Avoiding Religious Conflicts at Work as an Employee

Employees must take some responsibility for managing conflicts between work and their faith. For starters, employees should tell the employer as soon as they know about a conflict or potential conflict. Clarity goes a very long way to avoid problems. Employees should always make the request in writing with an explanation and a suggestion about what would be a reasonable accommodation. Staff and employers should keep all correspondence in case it's needed for clarity later.

What to Do In Case of Religious Discrimination

If an employee is denied a request for a reasonable accommodation, he/she can file a grievance. Most employers offer than process, and if the employee is a member of a union, then a union official can help with the filing.

Most employers have a policy for handling disputes like this, which can be found in the employee handbook or other personnel policies. The Human Resources department can give guidance too.

Employees should be aware that even if he/she is pursuing a grievance with the employer, deadlines to file suit administratively or in court still apply.

Employer's Responsibility for Religious Accommodations

A recent Supreme Court decision held that even if an applicant or an employee does not tell the supervisor up front about a religious practice, but the employer knows or suspects that an accommodation may be necessary, then they must make the accommodation. This is true even if it's inconsistent with other company policies. This is a new standard, as in the past, employees had to first ask for the accommodation. Remember that the employer only has to do this if it doesn't cause an undue hardship.

Getting Time Off on Religious Holidays or Days of Worship

When the employee notifies the employer that he/she needs to be off for religious observance, this is a request for a religious accommodation. Employers must give the accommodation unless they can show that it would be an undue hardship on the business, meaning it would be too expensive or too hard to do.

The possible accommodations depend on the type of work and the workplace. Sometimes employees can use lunch or breaks for religious activities. If an employee does miss work, the employer can require that the time is made up, and the time off does not have to be paid. Employers may require the use of vacation time or any other paid time off except for sick time. Employers must give time off for the Sabbath or holy days except in an emergency unless the employee works in key health and safety occupations or the employee's presence is critical to the company on any given day.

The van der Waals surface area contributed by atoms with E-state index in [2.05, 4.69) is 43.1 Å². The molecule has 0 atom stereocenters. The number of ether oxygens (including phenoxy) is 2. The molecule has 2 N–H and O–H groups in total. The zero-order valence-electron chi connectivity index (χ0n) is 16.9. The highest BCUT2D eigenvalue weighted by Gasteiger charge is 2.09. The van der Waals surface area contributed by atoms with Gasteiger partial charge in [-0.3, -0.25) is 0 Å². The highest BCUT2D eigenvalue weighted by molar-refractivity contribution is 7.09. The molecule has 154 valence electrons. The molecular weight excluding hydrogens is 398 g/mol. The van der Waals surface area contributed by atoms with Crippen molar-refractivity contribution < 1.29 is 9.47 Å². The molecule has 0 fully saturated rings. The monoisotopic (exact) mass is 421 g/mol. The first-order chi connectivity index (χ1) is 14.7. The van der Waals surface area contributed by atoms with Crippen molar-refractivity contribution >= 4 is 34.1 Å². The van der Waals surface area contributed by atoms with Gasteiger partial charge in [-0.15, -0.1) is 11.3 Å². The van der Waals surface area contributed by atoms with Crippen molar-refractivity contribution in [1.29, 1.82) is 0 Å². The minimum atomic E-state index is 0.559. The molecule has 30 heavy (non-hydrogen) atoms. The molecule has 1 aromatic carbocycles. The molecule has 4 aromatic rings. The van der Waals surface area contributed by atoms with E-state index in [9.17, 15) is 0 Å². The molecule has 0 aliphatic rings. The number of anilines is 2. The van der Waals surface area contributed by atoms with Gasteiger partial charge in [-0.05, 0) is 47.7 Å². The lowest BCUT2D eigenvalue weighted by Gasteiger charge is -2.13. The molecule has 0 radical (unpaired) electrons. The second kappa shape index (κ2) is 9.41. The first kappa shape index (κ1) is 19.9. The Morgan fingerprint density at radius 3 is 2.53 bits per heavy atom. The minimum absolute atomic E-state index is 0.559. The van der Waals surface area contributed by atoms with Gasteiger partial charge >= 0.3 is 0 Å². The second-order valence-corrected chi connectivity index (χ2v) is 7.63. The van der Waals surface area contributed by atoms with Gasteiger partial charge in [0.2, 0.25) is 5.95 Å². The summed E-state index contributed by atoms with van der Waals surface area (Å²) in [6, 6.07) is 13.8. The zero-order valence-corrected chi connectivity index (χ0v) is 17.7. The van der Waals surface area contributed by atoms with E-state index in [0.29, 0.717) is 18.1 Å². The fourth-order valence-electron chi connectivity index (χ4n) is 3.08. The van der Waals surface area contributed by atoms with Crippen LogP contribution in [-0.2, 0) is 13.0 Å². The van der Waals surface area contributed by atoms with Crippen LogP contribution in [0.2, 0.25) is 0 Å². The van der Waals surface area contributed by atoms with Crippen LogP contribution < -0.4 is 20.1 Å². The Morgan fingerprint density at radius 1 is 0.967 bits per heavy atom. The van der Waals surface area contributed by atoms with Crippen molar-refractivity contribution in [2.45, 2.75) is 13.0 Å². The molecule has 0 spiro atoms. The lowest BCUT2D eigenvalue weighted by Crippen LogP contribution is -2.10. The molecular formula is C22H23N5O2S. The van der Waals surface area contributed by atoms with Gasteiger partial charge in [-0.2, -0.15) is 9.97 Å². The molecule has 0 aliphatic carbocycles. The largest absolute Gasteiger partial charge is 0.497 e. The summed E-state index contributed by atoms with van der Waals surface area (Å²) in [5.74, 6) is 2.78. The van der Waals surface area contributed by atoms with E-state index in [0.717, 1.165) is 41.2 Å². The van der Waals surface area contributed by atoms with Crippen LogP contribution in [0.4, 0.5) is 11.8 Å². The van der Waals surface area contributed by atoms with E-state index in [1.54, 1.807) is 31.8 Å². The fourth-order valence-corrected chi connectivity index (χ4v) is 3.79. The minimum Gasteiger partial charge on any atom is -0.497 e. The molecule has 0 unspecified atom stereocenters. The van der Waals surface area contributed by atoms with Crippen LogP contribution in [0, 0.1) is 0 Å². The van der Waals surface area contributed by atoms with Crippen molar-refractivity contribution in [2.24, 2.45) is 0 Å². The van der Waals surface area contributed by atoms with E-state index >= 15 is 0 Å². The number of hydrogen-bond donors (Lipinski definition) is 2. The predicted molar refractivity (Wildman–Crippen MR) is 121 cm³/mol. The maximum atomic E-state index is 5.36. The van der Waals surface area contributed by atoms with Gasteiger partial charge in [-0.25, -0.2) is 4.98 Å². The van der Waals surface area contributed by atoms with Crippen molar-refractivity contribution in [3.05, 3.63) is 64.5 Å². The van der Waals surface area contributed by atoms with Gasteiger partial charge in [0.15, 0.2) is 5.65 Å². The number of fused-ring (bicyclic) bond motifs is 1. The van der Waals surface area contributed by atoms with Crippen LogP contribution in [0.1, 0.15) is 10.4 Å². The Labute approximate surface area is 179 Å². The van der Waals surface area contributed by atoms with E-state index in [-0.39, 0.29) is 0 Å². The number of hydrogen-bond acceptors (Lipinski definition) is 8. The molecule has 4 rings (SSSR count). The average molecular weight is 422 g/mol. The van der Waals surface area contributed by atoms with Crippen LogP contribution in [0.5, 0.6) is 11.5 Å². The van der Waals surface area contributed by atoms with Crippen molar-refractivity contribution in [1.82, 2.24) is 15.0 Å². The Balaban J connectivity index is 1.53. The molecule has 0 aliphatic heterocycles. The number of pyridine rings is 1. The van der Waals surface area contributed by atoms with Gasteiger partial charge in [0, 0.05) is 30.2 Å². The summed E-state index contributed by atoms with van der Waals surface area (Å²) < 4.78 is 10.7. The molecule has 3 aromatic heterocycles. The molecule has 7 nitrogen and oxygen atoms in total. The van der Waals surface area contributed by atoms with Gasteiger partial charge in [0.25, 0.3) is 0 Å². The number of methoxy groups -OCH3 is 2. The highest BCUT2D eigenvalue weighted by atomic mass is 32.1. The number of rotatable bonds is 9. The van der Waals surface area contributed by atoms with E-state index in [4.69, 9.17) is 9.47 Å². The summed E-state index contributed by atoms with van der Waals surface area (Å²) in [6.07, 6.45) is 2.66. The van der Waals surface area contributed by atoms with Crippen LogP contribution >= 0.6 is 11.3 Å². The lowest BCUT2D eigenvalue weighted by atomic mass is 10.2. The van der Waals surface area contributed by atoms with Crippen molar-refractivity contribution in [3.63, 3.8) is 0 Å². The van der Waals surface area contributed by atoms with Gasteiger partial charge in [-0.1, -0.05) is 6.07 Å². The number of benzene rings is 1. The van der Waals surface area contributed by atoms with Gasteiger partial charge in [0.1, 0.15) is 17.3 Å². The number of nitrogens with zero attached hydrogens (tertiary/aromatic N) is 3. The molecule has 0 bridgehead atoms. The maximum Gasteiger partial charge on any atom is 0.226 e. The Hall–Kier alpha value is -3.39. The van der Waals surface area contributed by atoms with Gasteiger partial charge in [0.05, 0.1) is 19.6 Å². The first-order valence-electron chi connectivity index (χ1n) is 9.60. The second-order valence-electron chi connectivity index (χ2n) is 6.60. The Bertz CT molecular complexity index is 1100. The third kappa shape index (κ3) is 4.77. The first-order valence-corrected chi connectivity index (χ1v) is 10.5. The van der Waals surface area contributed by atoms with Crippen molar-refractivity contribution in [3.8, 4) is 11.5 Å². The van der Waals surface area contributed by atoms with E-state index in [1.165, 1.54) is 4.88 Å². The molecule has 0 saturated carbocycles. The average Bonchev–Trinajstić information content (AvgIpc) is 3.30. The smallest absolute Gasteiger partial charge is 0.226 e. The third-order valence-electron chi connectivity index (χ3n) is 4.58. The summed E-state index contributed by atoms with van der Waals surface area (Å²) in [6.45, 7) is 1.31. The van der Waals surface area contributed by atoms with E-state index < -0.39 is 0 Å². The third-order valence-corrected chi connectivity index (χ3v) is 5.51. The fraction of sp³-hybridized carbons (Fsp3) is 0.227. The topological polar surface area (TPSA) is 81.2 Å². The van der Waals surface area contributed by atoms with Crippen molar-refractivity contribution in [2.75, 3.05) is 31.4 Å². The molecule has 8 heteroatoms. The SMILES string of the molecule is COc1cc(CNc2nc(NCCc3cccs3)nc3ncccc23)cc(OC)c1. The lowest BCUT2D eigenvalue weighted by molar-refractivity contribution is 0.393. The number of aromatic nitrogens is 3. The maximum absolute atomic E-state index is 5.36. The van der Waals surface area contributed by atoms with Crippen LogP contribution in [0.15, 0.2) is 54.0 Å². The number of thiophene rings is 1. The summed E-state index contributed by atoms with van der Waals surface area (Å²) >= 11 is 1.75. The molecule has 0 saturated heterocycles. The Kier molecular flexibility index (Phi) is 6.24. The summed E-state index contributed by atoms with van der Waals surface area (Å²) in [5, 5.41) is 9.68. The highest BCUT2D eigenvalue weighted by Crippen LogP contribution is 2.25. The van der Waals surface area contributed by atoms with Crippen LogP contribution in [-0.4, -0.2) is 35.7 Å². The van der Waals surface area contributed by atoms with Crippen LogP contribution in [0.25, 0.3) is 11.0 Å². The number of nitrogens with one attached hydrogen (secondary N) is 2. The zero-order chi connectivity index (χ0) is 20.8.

Retaliation for a Request for Religious Accommodation

Retaliation happens when a harmful action is taken against an employee because he/she took part in a protected activity, like asking for a reasonable accommodation or filing a complaint. Title VII prohibits retaliation. This type of claim is prevalent; in recent years, more than 37 percent of all EEOC claims contained a retaliation charge. In 2006, a Supreme Court ruling broadened the definition of retaliation, so the number of these cases is growing. Employers may be guilty of retaliation even if the original charge is unfounded. If an employee believes he/she is the victim of retaliation, he/she should follow internal company procedures.

Religious Discrimination During Job Interviews

Testing, screening, and other types of hiring activities cannot be scheduled in conflict with an applicant's religious activities unless the employer demonstrates that doing otherwise is an undue hardship. Employees do not have to share that the scheduling conflict is for a religious reason. They may just say they are unavailable.

Employees do have some responsibility to make the employer aware of possible conflicts, and they should do this after the offer is made when accepting the position. If new conflicts arise later, they should notify the employer as soon as possible.

It's not a good practice to ask about availability on certain days because this may screen out applicants of certain faiths. The best way to gather this information is to share with the applicant the normal working hours for the job. Then the employer should tell the applicant that they are not required to disclose the need for religion-related absences. Then the employer may ask if the applicant is available to work the regular hours. The employer can ask about the need for accommodation after making the offer.

Religious Discrimination in the Workplace

The applicable laws require that the employee's beliefs are "sincerely held." Employers may question this law if the employee suddenly can't work on Sundays after a change in policy that makes Sunday work more lucrative. In that situation, the employer has the right to ask for more information. Some appropriate questions might be:

  • Which religion does this come from?
  • How long have you been involved with this faith?
  • Has your level of involvement with these beliefs changed recently?

Employers should not go overboard, but employees should be ready to answer these questions especially if the conflicts are new.

There are some types of employers who are exempt from the laws related to religious discrimination. Religious corporations, associations, educational institutions or societies can hire only people who follow a particular faith to "perform work connected with the carrying on by such corporation, association, educational institution or society of its activities." An example of this is a Christian school that requires all teachers to be members of a Christian church.

Recently some court cases have held that discrimination against employees at these organizations is legal. Specifically, two cases involved gay employees who were fired because that orientation was inconsistent with the faith of the organization. The courts upheld the employer's right to make those terminations. It's notable that these were states without anti-discrimination laws on the books. These employers must still show that all employees similarly situated are treated the same.